A designer’s Paris home showcases styles and periods working together | Interiors
‘Mostly my home is about catering to the ‘Aperol hour’,” laughs Samantha Hauvette. “There are comfortable spaces and cushions in the living room where you can sit on the floor and gather friends together and low tables that you can stick snacks on.”
What you will actually find on entering the Paris home she shares with her husband, Swan, and their three children, Achille, May and Gaia, is the richness of Barbara Hepworth-inspired curves – and a paean to Ricardo Boffil’s Brutalist architecture and Donald Judd’s furniture. Hauvette is one half of the French design studio Hauvette & Madani, whose magpie approach to design deftly weaves references from the 1930s and 1970s to create elegant interiors with a patinated modernism.
Her home is a celebration of natural light, raw materials – marble wood, zellige tiles – and a sprinkling of family heirlooms to produce a vernacular that is as sophisticated as it is family friendly.
“It was two years of searching before we finally stumbled upon this house, which had been untouched since the 70s,” says Hauvette. The duplex apartment in Neuilly-sur-Seine, a suburb of Paris, is housed in a former end of terrace 19th-century townhouse.
“It comprises the ground floor and the first floor and yet it has the feel of a country house. The previous occupants had created a garden, a very beautiful Japanese one, although it wasn’t suitable at all for young children. I knew it would be a lot of work (it took 10 months to transform), but there was already a pleasing family feel when we first went to visit.”
The first floor includes the reception areas, the kitchen made from varnished macassar ebony and lava-stone worktops and a master suite. The lower floor, meanwhile, is dedicated to children and includes a family room, guest room, office and bedrooms. Both floors have direct access to the garden.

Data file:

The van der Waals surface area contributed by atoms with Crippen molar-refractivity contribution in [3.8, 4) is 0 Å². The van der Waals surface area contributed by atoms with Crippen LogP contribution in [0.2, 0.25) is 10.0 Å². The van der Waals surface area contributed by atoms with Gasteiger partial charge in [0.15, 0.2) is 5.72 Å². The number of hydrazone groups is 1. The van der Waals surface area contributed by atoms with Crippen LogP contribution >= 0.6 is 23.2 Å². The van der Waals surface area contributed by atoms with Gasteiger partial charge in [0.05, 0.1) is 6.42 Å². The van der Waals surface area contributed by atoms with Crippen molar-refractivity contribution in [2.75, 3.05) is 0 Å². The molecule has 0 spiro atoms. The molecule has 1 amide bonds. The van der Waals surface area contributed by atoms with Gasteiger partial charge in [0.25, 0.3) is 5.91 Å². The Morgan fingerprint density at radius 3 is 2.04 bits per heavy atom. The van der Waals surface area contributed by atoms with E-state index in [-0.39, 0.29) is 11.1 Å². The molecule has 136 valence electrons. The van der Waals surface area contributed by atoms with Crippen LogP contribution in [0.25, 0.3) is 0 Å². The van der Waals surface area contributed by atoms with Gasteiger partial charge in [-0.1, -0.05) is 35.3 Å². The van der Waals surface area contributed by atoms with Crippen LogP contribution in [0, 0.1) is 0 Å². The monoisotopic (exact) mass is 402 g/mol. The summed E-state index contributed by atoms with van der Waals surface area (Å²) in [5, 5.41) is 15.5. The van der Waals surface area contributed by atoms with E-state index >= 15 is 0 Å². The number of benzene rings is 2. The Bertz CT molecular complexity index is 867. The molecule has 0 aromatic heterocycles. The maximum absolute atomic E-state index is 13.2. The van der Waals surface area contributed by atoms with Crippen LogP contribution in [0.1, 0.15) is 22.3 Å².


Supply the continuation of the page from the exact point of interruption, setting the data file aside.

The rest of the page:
To retain an open plan feel, Hauvette installed a system of three arches, two of which feature rotating mirrors to capitalise on any light, given the house’s north-facing aspect.
The living room mixes styles and periods with a reissued Charlotte Perriand “Rio” table by Cassina made from rattan and natural oak, a Bouroullec lamp and an elegant green velvet sofa designed by Hauvette & Madani. Above this hang paintings by Jean Dupuy and Léon Tutundjian, a photo of Jean Arp’s studio by Willy Maywald, and a drawing of Hercules found at the Galerie Française. On the coffee table is a sculpture by her grandmother, Yvette Hauvette, and an India Mahdavi ashtray. Above the dining table is a portrait of a great-great aunt painted by her great-great uncle. Other family pieces include the silver chandelier from her uncle.
It is these more personal objects in her home that remain her favourites. “I grew up in a family with nice objects, no one was a designer, but my grandmother was a sculptor, my uncle was a painter and my mother did houses up beautifully.”
Indeed, the influences of these previous generations blend effortlessly with contemporary furniture and pieces.
She and Lucas Madani, co-founder of Hauvette & Madani, whom she met at the Ecole Camondo design school, have recently created a collection of furniture with a 70s twist. In keeping with the tradition of the decorators of the 1920s and 1930s, each piece is handmade in a limited edition by French master craftsmen.
She thinks many get it wrong when they try to decorate their home by copying a Pinterest board or the home of an interior designer. “I think you need to trust your taste. If it’s yours, you will blend everything together so don’t be scared about going for it, but don’t try to create the space of someone else.”
Light is also important to her. “People don’t always use enough indirect light, so there are lots of low spotlights from the window, the walls; you need to envelop yourself in light.”
Just as meticulously planned are her children’s bedrooms. She liked the idea of her kids sharing “Mary Poppins-style”. The walls are covered in a Trustworth wallpaper that matches the blue carpet and modular USM storage module by Didier Berény and Georges Store.
“I wanted it to be considered, so that they enjoy where they are; also so they don’t invade the sitting room too often upstairs.” She laughs, “or at least that’s the theory. And anyway, who said a home should just be designed for adults?”
Toys and screens are relegated to the family room, which is no less considered and includes a pink Togo sofa, a vintage Plexiglas coffee table and sculpture by Catherine Dix.
Her favourite space is her bedroom, where she spends the most time, even when not attending to a month-old baby. Couleur Chanvre linen and Maison de Vacances cushions cover her bed. The bedside table is her own design, on which sits a lamp by Nocturne Workshop, and above is work by Didier Berény.
“I read and work here. I love the two large windows in front of my bed and that when I wake up: I look out and my view is of two large palm trees. It makes me feel as if I’m on holiday. But also, like the best interiors – and what we always try to create in our work, there’s a timeless quality to this room, it appears as if it’s always been here.”